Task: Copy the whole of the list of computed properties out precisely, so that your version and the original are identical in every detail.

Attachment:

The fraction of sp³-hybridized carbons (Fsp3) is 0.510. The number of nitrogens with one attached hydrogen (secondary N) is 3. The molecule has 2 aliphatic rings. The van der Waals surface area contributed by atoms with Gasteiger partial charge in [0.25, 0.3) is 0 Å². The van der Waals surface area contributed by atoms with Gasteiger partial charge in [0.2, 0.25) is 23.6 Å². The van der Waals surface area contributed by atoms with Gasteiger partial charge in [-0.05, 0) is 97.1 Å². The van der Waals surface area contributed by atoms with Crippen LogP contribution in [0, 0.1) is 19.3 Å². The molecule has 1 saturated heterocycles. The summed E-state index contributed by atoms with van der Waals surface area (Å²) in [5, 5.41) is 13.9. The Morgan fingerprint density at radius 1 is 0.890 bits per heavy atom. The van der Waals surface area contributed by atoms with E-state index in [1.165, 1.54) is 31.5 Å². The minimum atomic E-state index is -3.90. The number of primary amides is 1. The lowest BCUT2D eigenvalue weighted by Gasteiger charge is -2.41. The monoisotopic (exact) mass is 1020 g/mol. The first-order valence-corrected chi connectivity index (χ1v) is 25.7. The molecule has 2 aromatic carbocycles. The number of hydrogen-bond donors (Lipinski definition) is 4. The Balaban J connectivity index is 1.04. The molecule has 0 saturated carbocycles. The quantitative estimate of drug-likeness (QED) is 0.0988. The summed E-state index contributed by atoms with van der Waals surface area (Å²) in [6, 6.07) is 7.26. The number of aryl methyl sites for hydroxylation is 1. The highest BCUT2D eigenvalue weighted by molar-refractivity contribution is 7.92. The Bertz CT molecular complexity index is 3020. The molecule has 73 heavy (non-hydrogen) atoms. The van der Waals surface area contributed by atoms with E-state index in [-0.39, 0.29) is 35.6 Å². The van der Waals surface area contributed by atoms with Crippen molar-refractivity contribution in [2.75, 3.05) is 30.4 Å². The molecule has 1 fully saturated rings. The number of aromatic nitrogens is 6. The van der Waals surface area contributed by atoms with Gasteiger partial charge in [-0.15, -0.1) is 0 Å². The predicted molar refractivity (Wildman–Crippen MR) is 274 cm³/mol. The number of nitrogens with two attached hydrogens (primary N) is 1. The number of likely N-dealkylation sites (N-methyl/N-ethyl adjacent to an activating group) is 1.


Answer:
The fraction of sp³-hybridized carbons (Fsp3) is 0.510. The number of nitrogens with one attached hydrogen (secondary N) is 3. The molecule has 2 aliphatic rings. The van der Waals surface area contributed by atoms with Gasteiger partial charge in [0.25, 0.3) is 0 Å². The van der Waals surface area contributed by atoms with Gasteiger partial charge in [0.2, 0.25) is 23.6 Å². The van der Waals surface area contributed by atoms with Gasteiger partial charge in [-0.05, 0) is 97.1 Å². The van der Waals surface area contributed by atoms with Crippen LogP contribution in [0, 0.1) is 19.3 Å². The molecule has 1 saturated heterocycles. The summed E-state index contributed by atoms with van der Waals surface area (Å²) in [5, 5.41) is 13.9. The Morgan fingerprint density at radius 1 is 0.890 bits per heavy atom. The van der Waals surface area contributed by atoms with E-state index in [1.165, 1.54) is 31.5 Å². The minimum atomic E-state index is -3.90. The number of primary amides is 1. The lowest BCUT2D eigenvalue weighted by Gasteiger charge is -2.41. The monoisotopic (exact) mass is 1020 g/mol. The first-order valence-corrected chi connectivity index (χ1v) is 25.7. The molecule has 2 aromatic carbocycles. The number of hydrogen-bond donors (Lipinski definition) is 4. The Balaban J connectivity index is 1.04. The molecule has 0 saturated carbocycles. The quantitative estimate of drug-likeness (QED) is 0.0988. The summed E-state index contributed by atoms with van der Waals surface area (Å²) in [6, 6.07) is 7.26. The number of aryl methyl sites for hydroxylation is 1. The highest BCUT2D eigenvalue weighted by molar-refractivity contribution is 7.92. The Bertz CT molecular complexity index is 3020. The molecule has 73 heavy (non-hydrogen) atoms. The van der Waals surface area contributed by atoms with E-state index in [-0.39, 0.29) is 35.6 Å². The van der Waals surface area contributed by atoms with Crippen molar-refractivity contribution in [2.75, 3.05) is 30.4 Å². The molecule has 1 fully saturated rings. The number of aromatic nitrogens is 6. The van der Waals surface area contributed by atoms with Gasteiger partial charge in [-0.15, -0.1) is 0 Å². The predicted molar refractivity (Wildman–Crippen MR) is 274 cm³/mol. The number of nitrogens with two attached hydrogens (primary N) is 1. The number of likely N-dealkylation sites (N-methyl/N-ethyl adjacent to an activating group) is 1.